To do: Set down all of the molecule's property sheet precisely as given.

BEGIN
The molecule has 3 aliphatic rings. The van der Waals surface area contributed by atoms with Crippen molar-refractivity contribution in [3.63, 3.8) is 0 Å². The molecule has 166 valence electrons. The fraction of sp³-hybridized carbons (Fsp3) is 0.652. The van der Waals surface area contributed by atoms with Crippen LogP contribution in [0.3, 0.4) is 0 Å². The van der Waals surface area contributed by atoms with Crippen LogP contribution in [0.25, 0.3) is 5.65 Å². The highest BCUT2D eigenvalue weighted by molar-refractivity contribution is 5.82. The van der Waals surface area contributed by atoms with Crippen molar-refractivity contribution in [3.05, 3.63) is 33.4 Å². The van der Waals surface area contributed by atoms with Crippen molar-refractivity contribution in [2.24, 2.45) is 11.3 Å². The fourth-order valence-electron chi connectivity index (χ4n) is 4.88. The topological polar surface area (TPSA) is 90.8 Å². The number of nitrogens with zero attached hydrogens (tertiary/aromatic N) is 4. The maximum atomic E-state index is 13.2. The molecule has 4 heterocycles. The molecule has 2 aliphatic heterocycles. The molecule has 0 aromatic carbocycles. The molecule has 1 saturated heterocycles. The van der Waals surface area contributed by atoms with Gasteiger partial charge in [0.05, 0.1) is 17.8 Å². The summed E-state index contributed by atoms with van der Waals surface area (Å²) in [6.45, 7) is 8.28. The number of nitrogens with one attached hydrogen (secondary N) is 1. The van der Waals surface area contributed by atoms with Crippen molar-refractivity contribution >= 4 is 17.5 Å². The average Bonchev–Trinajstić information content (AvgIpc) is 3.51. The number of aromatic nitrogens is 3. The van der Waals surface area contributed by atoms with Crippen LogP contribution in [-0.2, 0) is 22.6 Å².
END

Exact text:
The molecule has 3 aliphatic rings. The van der Waals surface area contributed by atoms with Crippen molar-refractivity contribution in [3.63, 3.8) is 0 Å². The molecule has 166 valence electrons. The fraction of sp³-hybridized carbons (Fsp3) is 0.652. The van der Waals surface area contributed by atoms with Crippen LogP contribution in [0.3, 0.4) is 0 Å². The van der Waals surface area contributed by atoms with Crippen LogP contribution in [0.25, 0.3) is 5.65 Å². The highest BCUT2D eigenvalue weighted by molar-refractivity contribution is 5.82. The van der Waals surface area contributed by atoms with Crippen molar-refractivity contribution in [3.05, 3.63) is 33.4 Å². The van der Waals surface area contributed by atoms with Crippen molar-refractivity contribution in [2.24, 2.45) is 11.3 Å². The fourth-order valence-electron chi connectivity index (χ4n) is 4.88. The topological polar surface area (TPSA) is 90.8 Å². The number of nitrogens with zero attached hydrogens (tertiary/aromatic N) is 4. The maximum atomic E-state index is 13.2. The molecule has 4 heterocycles. The molecule has 2 aliphatic heterocycles. The molecule has 0 aromatic carbocycles. The molecule has 1 saturated heterocycles. The van der Waals surface area contributed by atoms with Gasteiger partial charge in [0.05, 0.1) is 17.8 Å². The summed E-state index contributed by atoms with van der Waals surface area (Å²) in [6.45, 7) is 8.28. The number of nitrogens with one attached hydrogen (secondary N) is 1. The van der Waals surface area contributed by atoms with Crippen molar-refractivity contribution >= 4 is 17.5 Å². The average Bonchev–Trinajstić information content (AvgIpc) is 3.51. The number of aromatic nitrogens is 3. The van der Waals surface area contributed by atoms with Crippen LogP contribution in [-0.2, 0) is 22.6 Å².